Day of the Dead, or Día de los Muertos, is a special time for those who practice the sacred ritual to build an ofrenda or altar to honor their deceased loved ones.
The holiday – with indigenous roots in Mesoamerica 3,000 years ago – views death as a present part of life, not to be feared but understood as a natural cycle of life.
As a means to convert native populations, the Catholic Church seemingly merged indigenous beliefs and rituals including Dia de los Muertos into the Catholic calendar for All Saints and All Souls Day on Nov. 1 and 2. Hundreds, sometimes thousands of people, attend the events now held in cemeteries including the San Fernando Mission Cemetery in Mission Hills where a priest goes one-by-one, blessing each erected altar.
The ancient tradition continues to evolve.
Over recent years, Dia de los Muertos, just like other Mexican holidays, has become commercialized with merchandise sold in stores and online, but in communities with large Mexican American populations, there is a focus for Dia de los Muertos to maintain cultural traditions.
Community events held in the Northeast San Fernando Valley are held on various dates leading up to the holiday and continue to grow.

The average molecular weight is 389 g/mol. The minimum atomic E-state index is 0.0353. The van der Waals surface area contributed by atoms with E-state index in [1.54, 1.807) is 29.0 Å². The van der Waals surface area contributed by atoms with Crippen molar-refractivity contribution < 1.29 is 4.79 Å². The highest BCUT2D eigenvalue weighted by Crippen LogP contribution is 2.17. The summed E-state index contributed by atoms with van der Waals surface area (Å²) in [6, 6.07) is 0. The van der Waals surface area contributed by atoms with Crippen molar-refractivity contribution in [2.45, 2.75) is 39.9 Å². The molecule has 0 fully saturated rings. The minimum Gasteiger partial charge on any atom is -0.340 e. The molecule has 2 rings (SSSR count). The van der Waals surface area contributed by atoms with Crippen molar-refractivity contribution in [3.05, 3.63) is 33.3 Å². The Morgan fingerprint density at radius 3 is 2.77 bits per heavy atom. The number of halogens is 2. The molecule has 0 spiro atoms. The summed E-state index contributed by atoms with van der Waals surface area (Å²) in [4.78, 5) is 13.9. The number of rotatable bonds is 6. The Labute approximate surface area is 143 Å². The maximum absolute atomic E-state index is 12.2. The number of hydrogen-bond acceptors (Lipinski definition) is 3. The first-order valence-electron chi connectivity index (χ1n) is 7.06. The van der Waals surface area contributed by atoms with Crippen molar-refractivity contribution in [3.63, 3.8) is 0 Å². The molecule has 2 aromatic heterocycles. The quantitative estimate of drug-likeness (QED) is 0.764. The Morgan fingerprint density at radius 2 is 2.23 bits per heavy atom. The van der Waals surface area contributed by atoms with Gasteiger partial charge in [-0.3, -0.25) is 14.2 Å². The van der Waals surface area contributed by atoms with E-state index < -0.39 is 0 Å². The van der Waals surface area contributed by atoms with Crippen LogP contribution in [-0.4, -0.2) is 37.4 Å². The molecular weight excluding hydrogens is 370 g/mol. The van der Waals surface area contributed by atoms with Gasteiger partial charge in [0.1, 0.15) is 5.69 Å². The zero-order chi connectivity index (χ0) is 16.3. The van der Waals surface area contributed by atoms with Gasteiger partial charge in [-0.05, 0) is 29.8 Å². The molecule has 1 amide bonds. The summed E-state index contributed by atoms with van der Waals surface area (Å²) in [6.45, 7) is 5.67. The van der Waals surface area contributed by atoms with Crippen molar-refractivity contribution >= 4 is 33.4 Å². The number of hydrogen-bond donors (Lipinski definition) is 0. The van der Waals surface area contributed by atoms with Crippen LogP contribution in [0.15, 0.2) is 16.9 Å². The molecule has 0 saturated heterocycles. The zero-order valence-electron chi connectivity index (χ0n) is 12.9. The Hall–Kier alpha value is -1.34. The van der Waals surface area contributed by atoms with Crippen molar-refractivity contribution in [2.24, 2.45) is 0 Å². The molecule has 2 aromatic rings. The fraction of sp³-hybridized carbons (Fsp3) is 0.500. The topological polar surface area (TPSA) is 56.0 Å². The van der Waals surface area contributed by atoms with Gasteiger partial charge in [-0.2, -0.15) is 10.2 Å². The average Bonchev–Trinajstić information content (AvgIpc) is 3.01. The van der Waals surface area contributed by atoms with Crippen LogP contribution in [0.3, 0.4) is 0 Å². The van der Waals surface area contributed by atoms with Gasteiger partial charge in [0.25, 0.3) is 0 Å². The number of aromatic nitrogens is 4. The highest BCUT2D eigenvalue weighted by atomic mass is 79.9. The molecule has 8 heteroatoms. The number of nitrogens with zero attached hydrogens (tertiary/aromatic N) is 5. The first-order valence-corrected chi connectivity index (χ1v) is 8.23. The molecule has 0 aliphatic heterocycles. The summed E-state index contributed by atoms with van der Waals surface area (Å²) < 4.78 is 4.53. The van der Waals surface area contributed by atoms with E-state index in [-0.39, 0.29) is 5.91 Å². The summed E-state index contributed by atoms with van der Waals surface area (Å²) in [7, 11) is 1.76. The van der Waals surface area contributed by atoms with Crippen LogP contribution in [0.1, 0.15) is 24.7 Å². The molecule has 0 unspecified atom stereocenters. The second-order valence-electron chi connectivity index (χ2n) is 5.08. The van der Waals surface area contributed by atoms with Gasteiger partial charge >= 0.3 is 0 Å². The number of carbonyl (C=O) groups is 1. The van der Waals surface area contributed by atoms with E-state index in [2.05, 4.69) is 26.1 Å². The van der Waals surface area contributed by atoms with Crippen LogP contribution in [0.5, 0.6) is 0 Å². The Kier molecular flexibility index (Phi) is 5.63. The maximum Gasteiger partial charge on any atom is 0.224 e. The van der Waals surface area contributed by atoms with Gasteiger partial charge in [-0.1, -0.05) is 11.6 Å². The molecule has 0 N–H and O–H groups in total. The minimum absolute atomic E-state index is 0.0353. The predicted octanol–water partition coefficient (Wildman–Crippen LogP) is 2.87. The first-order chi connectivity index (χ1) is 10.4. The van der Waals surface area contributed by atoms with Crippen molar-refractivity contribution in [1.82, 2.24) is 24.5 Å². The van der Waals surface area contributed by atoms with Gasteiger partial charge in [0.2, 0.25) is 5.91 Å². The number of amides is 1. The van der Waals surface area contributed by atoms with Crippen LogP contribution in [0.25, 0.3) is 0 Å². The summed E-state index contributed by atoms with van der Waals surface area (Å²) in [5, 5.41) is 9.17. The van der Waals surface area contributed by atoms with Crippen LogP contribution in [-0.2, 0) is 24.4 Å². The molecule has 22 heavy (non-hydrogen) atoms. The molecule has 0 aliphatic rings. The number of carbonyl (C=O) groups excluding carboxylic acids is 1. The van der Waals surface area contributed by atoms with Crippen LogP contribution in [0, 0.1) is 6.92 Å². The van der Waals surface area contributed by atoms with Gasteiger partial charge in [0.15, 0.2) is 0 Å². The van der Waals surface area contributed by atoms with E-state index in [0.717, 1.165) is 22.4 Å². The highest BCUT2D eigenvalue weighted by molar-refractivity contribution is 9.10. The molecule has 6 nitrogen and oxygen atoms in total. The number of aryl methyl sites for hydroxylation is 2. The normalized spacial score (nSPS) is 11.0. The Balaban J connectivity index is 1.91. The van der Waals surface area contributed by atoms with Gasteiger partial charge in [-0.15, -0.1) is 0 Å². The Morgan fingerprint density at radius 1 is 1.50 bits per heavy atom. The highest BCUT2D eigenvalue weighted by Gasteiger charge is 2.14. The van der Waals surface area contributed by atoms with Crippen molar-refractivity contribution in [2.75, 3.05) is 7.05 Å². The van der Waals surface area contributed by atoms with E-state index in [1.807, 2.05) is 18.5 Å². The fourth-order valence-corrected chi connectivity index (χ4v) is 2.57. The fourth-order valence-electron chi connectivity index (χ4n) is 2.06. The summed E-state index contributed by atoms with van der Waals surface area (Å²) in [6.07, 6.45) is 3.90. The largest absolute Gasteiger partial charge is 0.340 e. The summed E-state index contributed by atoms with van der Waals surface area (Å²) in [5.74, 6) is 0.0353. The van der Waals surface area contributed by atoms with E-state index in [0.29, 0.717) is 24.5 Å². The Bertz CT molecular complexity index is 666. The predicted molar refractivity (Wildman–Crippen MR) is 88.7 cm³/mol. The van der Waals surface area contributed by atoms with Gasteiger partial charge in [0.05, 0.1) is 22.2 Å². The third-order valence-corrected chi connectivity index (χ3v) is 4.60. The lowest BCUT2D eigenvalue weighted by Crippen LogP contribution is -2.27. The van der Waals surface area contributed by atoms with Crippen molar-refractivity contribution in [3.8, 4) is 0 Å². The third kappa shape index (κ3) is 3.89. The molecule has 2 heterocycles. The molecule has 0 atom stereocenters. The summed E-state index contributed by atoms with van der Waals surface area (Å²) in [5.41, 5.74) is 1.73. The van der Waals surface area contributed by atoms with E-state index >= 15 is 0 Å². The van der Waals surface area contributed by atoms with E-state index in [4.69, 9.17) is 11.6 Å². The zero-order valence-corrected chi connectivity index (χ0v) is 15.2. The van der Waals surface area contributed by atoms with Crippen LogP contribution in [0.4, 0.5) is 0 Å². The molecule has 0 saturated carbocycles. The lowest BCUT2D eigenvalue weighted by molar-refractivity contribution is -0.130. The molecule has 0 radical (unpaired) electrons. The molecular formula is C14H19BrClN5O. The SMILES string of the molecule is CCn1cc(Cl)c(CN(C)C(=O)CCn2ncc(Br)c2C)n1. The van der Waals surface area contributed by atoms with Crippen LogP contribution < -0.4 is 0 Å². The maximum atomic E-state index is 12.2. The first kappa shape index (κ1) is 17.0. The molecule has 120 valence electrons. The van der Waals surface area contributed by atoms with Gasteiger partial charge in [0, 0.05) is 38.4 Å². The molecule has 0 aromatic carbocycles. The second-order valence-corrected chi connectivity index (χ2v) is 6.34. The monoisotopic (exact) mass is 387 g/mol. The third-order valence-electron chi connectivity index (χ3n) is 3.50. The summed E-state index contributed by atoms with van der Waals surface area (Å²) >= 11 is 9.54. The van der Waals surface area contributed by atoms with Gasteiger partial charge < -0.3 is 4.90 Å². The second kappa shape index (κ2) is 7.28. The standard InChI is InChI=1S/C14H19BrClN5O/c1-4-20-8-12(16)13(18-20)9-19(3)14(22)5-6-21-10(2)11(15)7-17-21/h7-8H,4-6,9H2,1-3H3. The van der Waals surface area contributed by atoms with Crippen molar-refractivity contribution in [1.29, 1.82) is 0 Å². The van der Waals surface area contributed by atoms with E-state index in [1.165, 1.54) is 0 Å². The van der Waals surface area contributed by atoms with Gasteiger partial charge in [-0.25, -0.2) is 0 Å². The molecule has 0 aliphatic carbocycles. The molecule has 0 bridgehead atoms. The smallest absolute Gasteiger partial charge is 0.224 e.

Near the intersection of Third Street and Maclay Avenue on Oct. 28, the City of San Fernando held its annual Day of the Dead festival which uniquely begins with an early morning 5K run. One runner at the center at the start of the run dressed for the occasion wearing a rebozo and a crown of flowers.
This year, more than a dozen altars were created by members of the local community. As is tradition, they were adorned with cempasúchil – traditional bright orange marigolds, their loved one’s photos displayed at the center of the altar surrounded by meaningful personal items, sugar skulls, pan de muerto and the food and drinks they loved.
At the same time, each altar was unique – expressing the lives of those departed.